They say you only truly die when your name is spoken for the last time.
Nowhere is this more true than in Mexico, where Día de Muertos or Day of the Dead takes remembering lost loved ones to a whole new level.
At first glance, this national holiday may pass for a Mexican version of Halloween, with its spooky skeletons and sweet treats. But while modern Halloween exists largely to peddle pumpkins and face paint, Día de Muertos is a bittersweet reflection on love, loss and life well lived.
According to Mexican tradition, 2nd November is the one day when souls can leave the afterlife. To help guide lost loved ones back to earth, families build elaborate altars in homes and graveyards. These offerings are draped with flower garlands and colourful crêpe paper, and hung with corn cobs, fruit and sugar cane. Dozens of flickering candles light the way, while the scent of cempasúchil Mexican marigolds hangs in the air.
Water, salt and sweet pan de muerto bread are laid out to nourish the dead after their long journey home and it doesn’t stop there. Children’s graves are festooned with sweets and toys, while tobacco and tequila are left to tempt the spirits of adults. Families even prepare platefuls of their loved one’s favourite meals for their short time back on earth.
All this may sound morbid, but Día de Muertos is far from a day of moping and mourning. Families gather to remember those they’ve lost, not with sadness but with songs, stories and laughter. The foods from the offerings are eaten, music played and memories shared.
To outsiders, this lack of solemnity may even seem disrespectful. But as a friend explained, “When someone you love dies, it affects you every day, so why would you be sad on the one day they’re back here with you?”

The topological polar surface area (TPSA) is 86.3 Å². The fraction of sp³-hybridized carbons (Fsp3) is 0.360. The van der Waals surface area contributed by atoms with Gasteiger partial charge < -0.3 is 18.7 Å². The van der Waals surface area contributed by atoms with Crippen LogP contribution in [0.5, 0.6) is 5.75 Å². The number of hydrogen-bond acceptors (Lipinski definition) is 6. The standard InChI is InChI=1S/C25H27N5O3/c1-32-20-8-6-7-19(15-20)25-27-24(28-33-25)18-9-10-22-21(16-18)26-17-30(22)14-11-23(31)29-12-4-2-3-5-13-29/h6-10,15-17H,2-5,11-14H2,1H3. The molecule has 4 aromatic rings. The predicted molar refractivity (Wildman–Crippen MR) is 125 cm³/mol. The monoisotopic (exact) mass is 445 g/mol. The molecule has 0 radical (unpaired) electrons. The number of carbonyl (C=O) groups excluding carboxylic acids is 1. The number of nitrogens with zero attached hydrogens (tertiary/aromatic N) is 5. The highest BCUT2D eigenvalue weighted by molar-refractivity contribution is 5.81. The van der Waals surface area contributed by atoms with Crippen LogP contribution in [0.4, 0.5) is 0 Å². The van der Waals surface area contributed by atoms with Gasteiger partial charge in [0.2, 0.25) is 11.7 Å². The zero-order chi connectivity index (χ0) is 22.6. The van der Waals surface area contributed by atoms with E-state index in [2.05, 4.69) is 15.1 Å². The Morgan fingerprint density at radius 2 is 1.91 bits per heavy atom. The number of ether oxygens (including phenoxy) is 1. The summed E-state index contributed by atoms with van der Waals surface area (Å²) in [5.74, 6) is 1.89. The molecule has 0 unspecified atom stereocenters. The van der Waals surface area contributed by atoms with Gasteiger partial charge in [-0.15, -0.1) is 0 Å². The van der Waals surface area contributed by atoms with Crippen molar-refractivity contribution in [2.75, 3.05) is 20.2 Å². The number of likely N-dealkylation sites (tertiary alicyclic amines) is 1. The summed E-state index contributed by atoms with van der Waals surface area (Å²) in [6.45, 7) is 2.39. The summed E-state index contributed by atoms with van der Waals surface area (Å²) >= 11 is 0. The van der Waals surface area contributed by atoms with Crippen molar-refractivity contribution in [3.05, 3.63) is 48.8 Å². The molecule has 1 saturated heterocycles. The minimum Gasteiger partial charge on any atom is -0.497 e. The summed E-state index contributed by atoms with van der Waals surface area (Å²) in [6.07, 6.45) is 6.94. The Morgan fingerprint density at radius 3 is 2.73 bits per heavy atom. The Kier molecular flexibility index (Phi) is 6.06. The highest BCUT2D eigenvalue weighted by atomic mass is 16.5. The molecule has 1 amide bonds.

When you look at it like that, it’s hard to argue that the Day of the Dead is anything but beautiful. But how can it possibly comfort those who like me don’t believe in heaven, souls or anything else beyond this world?
As an atheist, I spent my first year in Mexico looking at Día de Muertos from the outside in; as something only other people believed in. The religious. The spiritual. Those brought up in Mexican culture. Another couple of years on, though, and I was starting to understand that this remembrance is much more than merely symbolic.
Believe in what you will, let’s say all those who ever cared about a particular person gather together in one place to remember them by sharing their most vivid and vibrant memories. Surely then, for that one moment at least, that person’s spirit really is there?
And so, while I have endless wishes for my life, I now have only one for my death: let me die like a Mexican. When I’m gone with any luck many years from now let me be remembered as Mexicans are.
Let bright orange blossoms, the gentle glow of candles and the smell of my favourite foods guide me home. Let me be brought back to life once a year through the love and laughter of those who knew me. Let my memory bring joy to anyone I leave behind.
If that’s not life after death, I don’t know what is.